Interests and Priorities 3
Reservation price and positions 4
According to the Business Dictionary, negotiation is defined as the bargaining (i.e., give and take) process that takes place between two or more parties (each having its own goals, requirements, and viewpoints) to find a common ground and reach an agreement by resolving an issue of mutual concern or settling a conflict (Business Dictionary, n.d.). In a class assignment, group-1 and group-4 participated in a negotiation for the sale of a Texoil service station. Group-1 was the Vice President (VP) of Operation representing Texoil in the negotiation while group-4 represented the independent service station owners. Independent service station owners were a couple of husband and wife trying to sell the property due to some family or personal reasons.
This paper provides an account of what happened during the negotiation. It will give information on the issues addressed by parties in the negotiation from both sides such as their interests, priorities and positions. It will state each party’s Best Alternative to a Negotiated Agreement (BATNA), reservation price and targets. BATNA is the concept that was developed by Roger Fisher and William Ury, and shows the preferred course of action by any person in the absence of a deal. Knowledge of BATNA means knowledge of what a person will do or what will occur if the person fail to reach the goal or agreement in the negotiation (Luecke, 2003). In an appendix, the paper will also provide the original negotiated planning document.
Interests and Priorities
Texoil was interested in the service station, that’s why Texoil wanted to purchase it. Interests of Texoil are listed among the top priorities of Texoil.
After finding the option to purchase the service station, Texoil was motivated to purchase it from the couple. Texoil wanted to take advantage of the growth potential, since the service station was in an up-and-coming area, the Port of Los Angeles. It faced little competition as compared to other service stations. Texoil serviced and operated it; therefore, Texoil did not want the couple to sell the station to some other party. Texoil was also aware that the purchase of the existing station from the couple would be cheaper at $500,000 as compared to building a new station at $675,000. However, there would be some renovation cost with the purchase.
The couple seems to have only two reasons to sell the station. The first reason was that they figured out the value of the service station and found that the value has increased due to growth prospects as it is located close to the Port of Los Angeles. In the negotiation, they stated that they had worked on the valuation of the business and it was the right time to sell it. The other reason was that the couple was tired of the daily operations related to the business and liked to sell it, so that they would take some vacations.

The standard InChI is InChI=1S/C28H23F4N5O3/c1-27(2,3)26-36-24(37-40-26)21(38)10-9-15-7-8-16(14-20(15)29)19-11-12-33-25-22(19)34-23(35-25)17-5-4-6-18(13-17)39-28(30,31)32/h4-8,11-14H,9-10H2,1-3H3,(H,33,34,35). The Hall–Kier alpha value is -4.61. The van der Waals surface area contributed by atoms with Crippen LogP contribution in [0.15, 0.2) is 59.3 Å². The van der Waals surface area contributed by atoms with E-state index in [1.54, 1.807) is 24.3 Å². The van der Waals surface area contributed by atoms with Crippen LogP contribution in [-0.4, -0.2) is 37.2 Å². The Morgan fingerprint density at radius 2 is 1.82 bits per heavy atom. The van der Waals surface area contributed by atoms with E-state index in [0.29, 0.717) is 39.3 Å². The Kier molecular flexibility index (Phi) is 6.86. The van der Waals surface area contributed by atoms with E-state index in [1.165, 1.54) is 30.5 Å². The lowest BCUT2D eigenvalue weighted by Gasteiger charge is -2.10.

Reservation Price and Positions
Questions to consider in case of the reservation price
- What was your reservation price? What was your counterpart’s reservation price?
- Describe what went into determining what your reservation price was.
- Describe what went into determining what your counterpart’s reservation price was.
- How did you use the above mentioned information?
Reservation price is described as the most you’ll offer or least you’ll accept. It shows the price at which consumer is indifferent whether to consume the good or not at all (Reutterer & Breidert, 2007). In our case, the reservation price is the most group-1 will offer and the reservation price of the husband and wife on the other side of the table is the least they will accept to sell the station. Our reservation price was quite easy to determine.
A position is often defined in the contract that a party puts forward or is proposing to their counterpart (Kulkarni, 2009). Each party’s position may change during the negotiation (Lewicki, 1977). The VP of Operation’ s (Group-1) original position was to purchase the service station for $200,000 and then make a contract with the couple (Group-4) for a particular period of time. The couple’s original position was to sell the service station for $700,000 with no further involvement. After 12 years, they did not want to participate in the business anymore, and was more interested in taking vacations to travel around the world. The VP of Operation’s position changed to purchase for $450,000 with the expectation of paying duty worth $50,000 in 3 months. The couple’s position changed to 3 months’ transaction of duties worth $25,000 with the demanding price for the service station of $500,000.
Business Dictionary. (n.d.). Negotiation. Retrieved from http://www.businessdictionary.com/definition/negotiation.html#ixzz3IgEcutFb
Kulkarni. (2009). Negotiations & Selling: Excel Books.
Lewicki, S. K. S. A. B. (1977). Negotiation 5E: McGraw-Hill.
Luecke, R. (2003). Negotiation: Harvard Business School Press.
Reutterer, P. D. T., & Breidert, C. (2007). Estimation of Willingness-to-Pay: Theory, Measurement, Application: Deutscher UniversitSts-Verlag.